IRG 2-13: Corporate Strategies of Latin American Nanotech Companies and Their Policy and Institutional Contexts with Focus on Argentina and Brazil

(Kay, Appelbaum, Parker, Invernizzi; Shapira, Youtie)


A research project has been started on "Nanotechnology development in Latin America," with a focus on Argentina and Brazil, has been started and developed to the point of data gathering and preliminary analysis for conference presentation. This work is undertaken in collaboration with Richard Appelbaum, Philip Shapira, Jan Youtie. The purpose of this research project is to investigate the innovation pathways of developing countries in emerging technologies.  During the current reporting period IRG2 developed the theoretical framework and corresponding research design to address the issue of innovation pathways in emerging technologies in developing countries, although further revisions will be done. 

A set of meetings with scholars and policy-makers in Argentina (May-June) helped to develop main dimensions of theoretical framework (thanks to the identification of potential factors influencing the trajectories of companies in emerging technologies in the country case studies) and enabled a re-design of the data gathering plan to account for company activities that may not be reflected in scientific publication and patent databases. In addition to field research involving interviews with selected companies, this project includes bibliometric and patent analysis for the case studies, and the analysis of websites and company dicuments.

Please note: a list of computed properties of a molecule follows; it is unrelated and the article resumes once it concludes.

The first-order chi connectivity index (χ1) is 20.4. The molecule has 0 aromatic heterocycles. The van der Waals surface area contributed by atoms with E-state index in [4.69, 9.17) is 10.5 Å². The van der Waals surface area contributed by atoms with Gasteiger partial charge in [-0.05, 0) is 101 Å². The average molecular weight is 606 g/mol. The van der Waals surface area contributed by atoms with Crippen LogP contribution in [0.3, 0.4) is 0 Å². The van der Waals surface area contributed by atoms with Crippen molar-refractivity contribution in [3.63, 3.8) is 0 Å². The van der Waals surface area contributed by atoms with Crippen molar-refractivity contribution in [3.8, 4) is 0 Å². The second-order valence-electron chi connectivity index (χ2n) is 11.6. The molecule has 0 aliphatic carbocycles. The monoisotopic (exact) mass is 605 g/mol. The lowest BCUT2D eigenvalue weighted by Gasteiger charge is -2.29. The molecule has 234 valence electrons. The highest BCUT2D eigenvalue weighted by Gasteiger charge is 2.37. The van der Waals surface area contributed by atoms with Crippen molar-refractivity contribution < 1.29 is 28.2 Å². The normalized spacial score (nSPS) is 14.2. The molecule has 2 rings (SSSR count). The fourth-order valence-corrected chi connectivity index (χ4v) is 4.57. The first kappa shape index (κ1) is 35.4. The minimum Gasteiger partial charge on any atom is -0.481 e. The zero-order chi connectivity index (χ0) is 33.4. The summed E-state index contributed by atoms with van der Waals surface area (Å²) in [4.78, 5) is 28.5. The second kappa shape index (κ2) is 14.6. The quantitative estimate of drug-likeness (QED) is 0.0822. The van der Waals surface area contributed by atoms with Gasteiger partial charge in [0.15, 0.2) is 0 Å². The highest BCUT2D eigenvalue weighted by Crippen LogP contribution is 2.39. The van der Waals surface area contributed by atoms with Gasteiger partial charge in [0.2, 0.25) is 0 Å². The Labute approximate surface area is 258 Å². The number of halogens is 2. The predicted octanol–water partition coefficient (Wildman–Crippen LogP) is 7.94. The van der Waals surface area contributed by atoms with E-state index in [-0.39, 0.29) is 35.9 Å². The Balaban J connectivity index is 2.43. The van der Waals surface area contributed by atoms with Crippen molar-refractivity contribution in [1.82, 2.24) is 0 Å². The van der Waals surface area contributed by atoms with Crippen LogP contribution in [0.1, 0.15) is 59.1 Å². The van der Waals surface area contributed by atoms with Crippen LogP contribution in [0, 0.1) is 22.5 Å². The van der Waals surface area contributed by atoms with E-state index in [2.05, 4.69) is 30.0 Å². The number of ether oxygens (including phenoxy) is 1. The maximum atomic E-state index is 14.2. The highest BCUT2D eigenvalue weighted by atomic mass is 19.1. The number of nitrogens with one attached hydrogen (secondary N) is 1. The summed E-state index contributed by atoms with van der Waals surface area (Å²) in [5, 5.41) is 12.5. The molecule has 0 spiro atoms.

Research protocols are now complete, although further revisions will be done during the rest of the data gathering process as new insights into the research topic are gained. Firms have been selected based on data sources deemed reliable (databases of publications and patents, government lists of firms receiving funding for nanotechnology R&D, key informants --scholars and government officials). The firm selection criteria sought to have variation in case studies in the following dimensions: industry, geographic location, size (within the SMEs group). The case selection process has been also affected by managers’ willingness to participate in the study and project budget.  Data has been gathered, including bibliometric and patent analysis (publication and patent data for Latin American companies based on Georgia Tech databases), and interviews have been completed with companies in Argentina and Brazil.

Some preliminary analysis has been completed for conference presentations (2013 Atlanta Conference on Science and Innovation Policy, Atlanta, GA, September 26-28, 2013 and S.NET Conference 2013, Boston, MA, October 27-29, 2013); the ongoing work involves the coding and analysis of interview transcription data and documentary data. This project now plans to fully exploit company data of the Brazil case studies to produce another journal publication that will incorporate a value chain perspective for company data, and expand the group’s collaborations by incorporating Prof. Noela Invernizzi (Federal University of Parana, Brazil) in the team.